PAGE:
Empathy? In Denmark they’re learning it in school


It wouldn’t be wrong to say that Danish is actually a happy bunch of people. The proof of this statement could be found in the fact that Denmark consistently ranks among the top three countries of the world in the World Happiness Report of the United Nations since the last seven years. The secret behind such a happy society mat lies in the education curriculum of Denmark which inducted mandatory empathy classes in 1993.

Most people fail to realize that empathy is a learned skill. Teaching students empathy from a very young age not only make children more socially and emotionally competent. In addition, it also reduces stress and ultimately helps them become more successful citizens of tomorrow.

Empathy classes in Denmark start at the age of six when a child is in the first year of school and continues until the age of 16. One hour every week is called the ‘Klassens tid’ or ‘The Class’s Hour’ is dedicated to this purpose. During this hour, students come together in a more relaxed setting and discuss the problems which they are facing while the whole class tries to come up with a solution to the problem.

The problem in the discussion could be anything ranging from personal problems to problems between individuals to problems within class groups to even problems with parents and teachers or maybe even unrelated to school. The class and teacher discuss the problem and try to come up with a potential solution. This way the teacher makes the students understand that it is very important to listen to others. On days, when no problems are there to discuss, the whole class comes together and just chill.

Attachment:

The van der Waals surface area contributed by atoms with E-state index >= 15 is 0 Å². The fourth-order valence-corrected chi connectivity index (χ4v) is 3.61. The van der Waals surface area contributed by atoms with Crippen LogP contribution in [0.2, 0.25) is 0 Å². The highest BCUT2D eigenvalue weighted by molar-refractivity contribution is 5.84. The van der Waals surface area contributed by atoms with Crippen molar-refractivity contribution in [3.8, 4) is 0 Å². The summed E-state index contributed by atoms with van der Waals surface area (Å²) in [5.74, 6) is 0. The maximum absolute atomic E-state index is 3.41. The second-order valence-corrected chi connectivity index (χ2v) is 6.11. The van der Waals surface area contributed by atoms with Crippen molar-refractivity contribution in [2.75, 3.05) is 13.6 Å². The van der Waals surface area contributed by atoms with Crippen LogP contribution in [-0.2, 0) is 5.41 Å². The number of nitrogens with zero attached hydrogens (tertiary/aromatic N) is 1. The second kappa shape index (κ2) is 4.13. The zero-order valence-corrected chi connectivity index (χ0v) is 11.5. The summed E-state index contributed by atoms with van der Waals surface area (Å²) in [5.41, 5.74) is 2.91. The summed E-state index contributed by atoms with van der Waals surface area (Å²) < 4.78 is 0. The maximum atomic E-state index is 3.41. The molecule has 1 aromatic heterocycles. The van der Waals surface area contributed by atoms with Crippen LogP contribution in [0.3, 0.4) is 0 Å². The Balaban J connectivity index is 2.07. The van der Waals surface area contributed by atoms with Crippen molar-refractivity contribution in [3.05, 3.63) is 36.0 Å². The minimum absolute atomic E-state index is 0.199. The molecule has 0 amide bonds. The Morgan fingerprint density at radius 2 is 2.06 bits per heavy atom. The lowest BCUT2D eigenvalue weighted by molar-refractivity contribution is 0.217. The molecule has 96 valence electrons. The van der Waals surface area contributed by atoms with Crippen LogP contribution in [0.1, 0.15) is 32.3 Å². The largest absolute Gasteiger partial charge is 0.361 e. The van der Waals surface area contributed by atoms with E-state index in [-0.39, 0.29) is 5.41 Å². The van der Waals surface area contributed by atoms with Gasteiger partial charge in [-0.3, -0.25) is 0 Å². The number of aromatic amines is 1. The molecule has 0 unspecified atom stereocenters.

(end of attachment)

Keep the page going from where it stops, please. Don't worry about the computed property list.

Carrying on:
Internationally-renowned public speaker and best-selling author Iben Sandahl explain this class: “Together, the class tries to respect all aspects and angles and together find a solution. Kids’ issues are acknowledged and heard as a part of a bigger community. [And] when you are recognised, you become someone.”

It is embedded in their upbringing. Danish parents want to raise their children in such a way that they grow up as a happy individual. And this cycle goes on.

Klassens tid, in a way, is the student’s opportunity to speak and to be heard. They receive appreciation, encouragement and inspiration from others while listening and at the same time they learn the importance of mutual respect.


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